Emmerson Mnangagwa wants Tsvangirai’s support to postpone polls, Jonathan Moyo tell BBC
Moyo, Zimbabwe’s former higher education minister wanted on charges of embezzling funds meant for tertiary institutions, is in self-imposed exile
Harare— Zimbabwe’s former higher education and tertiary minister Jonathan Moyo has claimed that President Emmerson Mnangagwa visited ailing opposition leader Morgan Tsvangirai last week, in a bid to seek his support to postpone elections by three years.
General elections are due to take place either in July or August and will be the first, since independence in 1980, in which former President Robert Mugabe will not be participating.
Moyo’s comments were made during an interview on BBC’s HardTalk with anchor Zeinab Badawi, on Thursday morning.
This is the first time that Moyo has appeared in public since the resignation of Mugabe following a military-backed "soft coup" in November.
Moyo is in self-imposed exile, at an undisclosed location. It had been thought that he had fled to Kenya — where his wife is originally from.
The Kenyan government recently denied offering asylum to Moyo, who is wanted in Zimbabwe on allegations of corruption — in particular, the embezzling of funds meant for tertiary institutions.
Moyo said Mnangagwa and his deputy, Constantino Chiwenga, had "seized power through the bullet and not the ballot", and called for a return to constitutionalism.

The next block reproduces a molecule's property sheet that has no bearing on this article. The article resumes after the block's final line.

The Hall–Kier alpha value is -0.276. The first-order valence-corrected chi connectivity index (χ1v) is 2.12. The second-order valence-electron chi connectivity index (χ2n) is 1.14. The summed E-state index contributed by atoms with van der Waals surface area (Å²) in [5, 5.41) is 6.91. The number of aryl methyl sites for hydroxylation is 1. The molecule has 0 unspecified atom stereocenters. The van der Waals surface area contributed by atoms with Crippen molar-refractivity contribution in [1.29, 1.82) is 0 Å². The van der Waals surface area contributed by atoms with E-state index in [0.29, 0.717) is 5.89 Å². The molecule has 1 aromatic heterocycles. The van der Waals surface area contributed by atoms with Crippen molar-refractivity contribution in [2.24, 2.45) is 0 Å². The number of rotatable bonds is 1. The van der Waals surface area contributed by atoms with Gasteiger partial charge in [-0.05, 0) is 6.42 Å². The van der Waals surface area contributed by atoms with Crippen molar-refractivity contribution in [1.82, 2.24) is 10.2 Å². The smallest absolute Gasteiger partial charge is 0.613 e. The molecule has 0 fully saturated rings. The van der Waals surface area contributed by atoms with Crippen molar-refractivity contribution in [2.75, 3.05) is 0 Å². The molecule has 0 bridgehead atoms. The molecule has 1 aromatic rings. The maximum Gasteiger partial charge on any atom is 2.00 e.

He said many Zimbabweans had "burning questions" over what had happened to the former leader, Mugabe, who had been humiliated by the military intervention.
Moyo — widely regarded as a polarising figure in Zimbabwe — was a close ally of the Mugabe’s. He was seen as the power behind former first lady Grace Mugabe, who headed the so-called G-40 faction.
Grace Mugabe had had ambitions to succeed her 93-year-old husband—and just before the coup she had been about to be appointed the country’s vice-president, following the sacking of Mnangagwa by her husband.
Moyo scoffed at suggestions that Grace had not been popular in the country and said only "a minority might have had issues" with her.
He said in the interview that he had not been in contact with the couple since the fall of Mugabe’s rule in November.
Moyo said he fled his home in Borrowdale after receiving a tip off not to spend the night, on November 16, at the house.
"At about 2.30am, about 15 to 26 members of the military special forces stormed my house, with the intent to kill me. My family and I fled to my colleague Saviour Kasukuwere’s home. We were there, about 11 of us, when the military came to his house looking for him," he said.
Kasukuwere was the former local government minister and had held the position of political commissar in Zanu-PF. He and Moyo, along other members of the G-40 faction were banned for life at Zanu-PF’s national congress in December.
Responding to Moyo’s remarks on a local radio station, Presidential spokesperson George Charamba said: "Moyo should come to Zimbabwe and clear his name in the courts of law and not on BBC HardTalk. He is suffering from fears of his own making."